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Kelly takes up invite from Central Bank


Warning: Morgan Kelly. Photo: Gerry Mooney

Warning: Morgan Kelly. Photo: Gerry Mooney

Warning: Morgan Kelly. Photo: Gerry Mooney

ECONOMIST Morgan Kelly has taken up an invitation to discuss his views with the Central Bank on the threat facing small businesses.

It follows a warning from the UCD lecturer that a large number of small firms would go out of business as a result of this year's stress tests.

In a lecture to the Economics Society in UCD, the professor said the SME (small and medium enterprises) sector, which provided most of the employment in the economy, was still struggling with debts from the property boom which it was unable to repay.

The economics professor inspired intense debate after he warned that the European Central Bank was planning a "clean-up" of Irish banks which would see large numbers of SMEs go under.


It has now emerged that senior officials from the Central Bank moved quickly to contact Prof Kelly, following remarks from the Finance Minister Michael Noonan last Monday night, in which he acknowledged that the economist's views had to be taken seriously because of his track record in predicting the country's house price crash.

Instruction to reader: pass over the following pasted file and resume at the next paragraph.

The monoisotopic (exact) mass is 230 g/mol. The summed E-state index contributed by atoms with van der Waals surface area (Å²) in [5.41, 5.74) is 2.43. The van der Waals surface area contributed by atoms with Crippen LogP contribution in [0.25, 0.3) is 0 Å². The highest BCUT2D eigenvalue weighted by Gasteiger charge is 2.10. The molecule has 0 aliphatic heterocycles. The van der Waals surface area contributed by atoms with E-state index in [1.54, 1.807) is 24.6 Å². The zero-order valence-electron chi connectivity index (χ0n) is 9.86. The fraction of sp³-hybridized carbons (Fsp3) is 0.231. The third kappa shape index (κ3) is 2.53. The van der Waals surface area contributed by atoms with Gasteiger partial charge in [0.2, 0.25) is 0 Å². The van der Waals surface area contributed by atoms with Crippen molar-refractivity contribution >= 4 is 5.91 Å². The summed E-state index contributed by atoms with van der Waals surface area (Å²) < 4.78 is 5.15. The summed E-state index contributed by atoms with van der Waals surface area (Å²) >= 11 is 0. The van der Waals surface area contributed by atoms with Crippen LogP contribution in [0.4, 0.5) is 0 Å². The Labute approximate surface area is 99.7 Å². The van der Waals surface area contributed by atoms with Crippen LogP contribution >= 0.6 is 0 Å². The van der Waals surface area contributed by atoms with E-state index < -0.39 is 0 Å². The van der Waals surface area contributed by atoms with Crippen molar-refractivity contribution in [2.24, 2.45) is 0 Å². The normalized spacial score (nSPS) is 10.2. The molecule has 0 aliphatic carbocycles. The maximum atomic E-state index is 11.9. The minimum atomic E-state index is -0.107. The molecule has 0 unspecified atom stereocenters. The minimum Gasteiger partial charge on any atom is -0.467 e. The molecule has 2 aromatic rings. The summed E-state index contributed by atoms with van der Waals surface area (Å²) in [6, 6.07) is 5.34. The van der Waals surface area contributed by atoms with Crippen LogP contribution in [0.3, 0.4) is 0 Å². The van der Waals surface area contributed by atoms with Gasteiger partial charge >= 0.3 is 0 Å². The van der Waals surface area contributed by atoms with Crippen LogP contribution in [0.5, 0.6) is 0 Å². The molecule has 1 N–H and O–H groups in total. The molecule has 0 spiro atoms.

"He was correct before when nobody else was and I think if the Central Bank was to make contact and access some of the data that is underpinning his speech, that would be helpful," Mr Noonan said.

Central Bank Governor Patrick Honohan meanwhile has insisted that there is no mechanism whereby the ECB bank stress tests could increase pressure on SMEs.

He said that Irish banks had been working through the SME loans on their books in a very systematic way for the past three or four years.

"As with the mortgages, it has been very slow, but it has been going on and the banks are dealing with the loans," Mr Honohan said.

Agriculture Minister Simon Coveney has rejected Professor Kelly's views on the dangers faced by the SME sector. "I think he's wrong, but he's entitled to his opinion," said Mr Coveney.

The stress test process is aimed at uncovering any hidden risks or losses in the banks by the end of October.